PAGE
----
What I like about traveling is just seeing other parts of the country, how people live, and what things are like. Most of my travels have taken me to the populated areas of the states, like Sacramento, San Francisco area, Phoenix, Minneapolis, etc But some of the games are in smaller towns, like Enumclaw, WA, (1 hr outside of Seattle) and Winter Springs, FL (1 hr outside Orlando). Definitely neat small towns where everyone knows everyone and events like the Scottish Highland Games are something that the whole town goes crazy for.
When we last spoke I told you that I was going to the Amateur World Championships in Riga, Latvia and that was what I was gearing up to be my last amateur competition before making the move to become professional. I was very excited for the trip to Europe as I had never been before, and booked my ticket to the competition. In fact, my dad, who likes to travel with me and has traveled to most all of my track meets and Scottish Highland Games, purchased a ticket to travel with me to Latvia.
You obviously know me and my size, and my dad is about my size as well. So instead of flying to Europe in a sardine can known as economy, we opted to fly first class. This is where things turned. About a week before we were to leave for Latvia I got an email stating that the competition had been cancelled. Great – together we were out like 6 grand. As a last minute thing, I was offered the opportunity to go to Scotland and compete over there for a few days.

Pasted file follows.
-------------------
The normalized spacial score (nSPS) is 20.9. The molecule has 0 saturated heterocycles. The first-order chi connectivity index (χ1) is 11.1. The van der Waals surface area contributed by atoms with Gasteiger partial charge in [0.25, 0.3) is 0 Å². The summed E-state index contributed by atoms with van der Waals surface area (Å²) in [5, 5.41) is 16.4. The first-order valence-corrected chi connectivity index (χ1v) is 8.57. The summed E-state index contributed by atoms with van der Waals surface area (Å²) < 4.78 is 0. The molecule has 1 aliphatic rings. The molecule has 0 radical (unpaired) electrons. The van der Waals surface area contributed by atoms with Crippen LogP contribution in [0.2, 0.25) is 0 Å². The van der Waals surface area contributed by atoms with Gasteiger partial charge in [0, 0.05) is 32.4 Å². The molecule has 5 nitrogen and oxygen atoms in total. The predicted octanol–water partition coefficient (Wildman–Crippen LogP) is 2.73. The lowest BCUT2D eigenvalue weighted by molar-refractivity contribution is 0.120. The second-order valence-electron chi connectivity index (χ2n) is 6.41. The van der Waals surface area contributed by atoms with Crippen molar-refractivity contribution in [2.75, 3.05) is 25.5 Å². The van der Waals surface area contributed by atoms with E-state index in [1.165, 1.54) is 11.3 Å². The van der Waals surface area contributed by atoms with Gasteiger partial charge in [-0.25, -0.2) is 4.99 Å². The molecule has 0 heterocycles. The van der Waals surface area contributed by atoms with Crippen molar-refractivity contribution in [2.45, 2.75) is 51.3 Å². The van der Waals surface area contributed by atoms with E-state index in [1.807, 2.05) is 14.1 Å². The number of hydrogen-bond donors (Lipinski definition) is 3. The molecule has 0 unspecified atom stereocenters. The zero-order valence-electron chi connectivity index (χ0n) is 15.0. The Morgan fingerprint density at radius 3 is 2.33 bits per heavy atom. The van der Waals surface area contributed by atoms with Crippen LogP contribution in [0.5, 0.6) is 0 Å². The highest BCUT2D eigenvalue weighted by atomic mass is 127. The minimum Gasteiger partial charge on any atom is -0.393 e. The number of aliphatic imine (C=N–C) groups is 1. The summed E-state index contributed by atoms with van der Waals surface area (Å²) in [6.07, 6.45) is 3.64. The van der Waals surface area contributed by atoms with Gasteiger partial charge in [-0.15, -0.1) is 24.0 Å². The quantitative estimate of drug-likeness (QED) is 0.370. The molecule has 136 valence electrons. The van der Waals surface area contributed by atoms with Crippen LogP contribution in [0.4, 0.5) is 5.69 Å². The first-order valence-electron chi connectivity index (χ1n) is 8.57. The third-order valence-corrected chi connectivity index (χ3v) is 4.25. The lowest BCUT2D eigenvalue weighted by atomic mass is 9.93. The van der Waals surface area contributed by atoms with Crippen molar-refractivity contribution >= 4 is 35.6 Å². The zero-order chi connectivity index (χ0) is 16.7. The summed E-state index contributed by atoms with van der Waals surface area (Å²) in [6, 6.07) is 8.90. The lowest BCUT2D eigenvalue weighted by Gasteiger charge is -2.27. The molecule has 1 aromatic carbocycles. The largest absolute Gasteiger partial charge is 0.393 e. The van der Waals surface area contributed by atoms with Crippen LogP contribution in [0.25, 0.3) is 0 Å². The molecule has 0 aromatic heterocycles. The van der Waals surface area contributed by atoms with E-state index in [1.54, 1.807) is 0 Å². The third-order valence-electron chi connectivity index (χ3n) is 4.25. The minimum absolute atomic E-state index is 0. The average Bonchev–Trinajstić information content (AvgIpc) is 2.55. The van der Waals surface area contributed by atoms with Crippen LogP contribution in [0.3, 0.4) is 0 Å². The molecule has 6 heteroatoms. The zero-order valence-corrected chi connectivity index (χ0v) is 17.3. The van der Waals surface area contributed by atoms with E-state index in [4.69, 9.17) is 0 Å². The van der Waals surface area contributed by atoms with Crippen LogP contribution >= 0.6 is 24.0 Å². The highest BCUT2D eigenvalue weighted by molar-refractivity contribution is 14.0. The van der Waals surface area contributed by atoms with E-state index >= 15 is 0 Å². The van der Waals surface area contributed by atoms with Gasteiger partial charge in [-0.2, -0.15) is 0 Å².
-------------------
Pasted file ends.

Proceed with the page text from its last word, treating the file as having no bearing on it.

So $800 bucks later, my flight was changed from Latvia to Aberdeen Scotland, where I was there for 4 days and competed in 3 local highland games. So it cost me close to $4500 to go to Scotland for 4 days. Not to mention this was all just a few weeks before my wedding. I went to Scotland, the following weekend I was in Pleasanton at my pro debut at the IHGF World Team Championships, the following weekend was my bachelor party in Vegas, then wedding the following weekend, then Aruba for 10 days for my honeymoon. Let’s just say the months of August and September flew by.
The 137th Sacramento Scottish Highland Games and Festival
This weekend Jon will be competing in the Sacramento Scottish Highland Games and Festival. Learn more about Jon O’Neil, his competitions, life, and travels on his site www.jononeil.net. If you want to follow the athletes in their competitions at the Scottish Highland Games, you can follow the competitions and rankings all year on the North American Scottish Games Athletics (or NASGA). Currently, Jon is ranked 4th in 2013.
Read Part II of my interview with Jon where he talks about his favorite travel destination, how Scottish Highland Games pro athletes are different than other professional athletes, dreams and goals, and what lessons sports and travel have taught him.
What’s the most interesting experience you’ve had attending a sporting event or meeting a celebrity or athlete?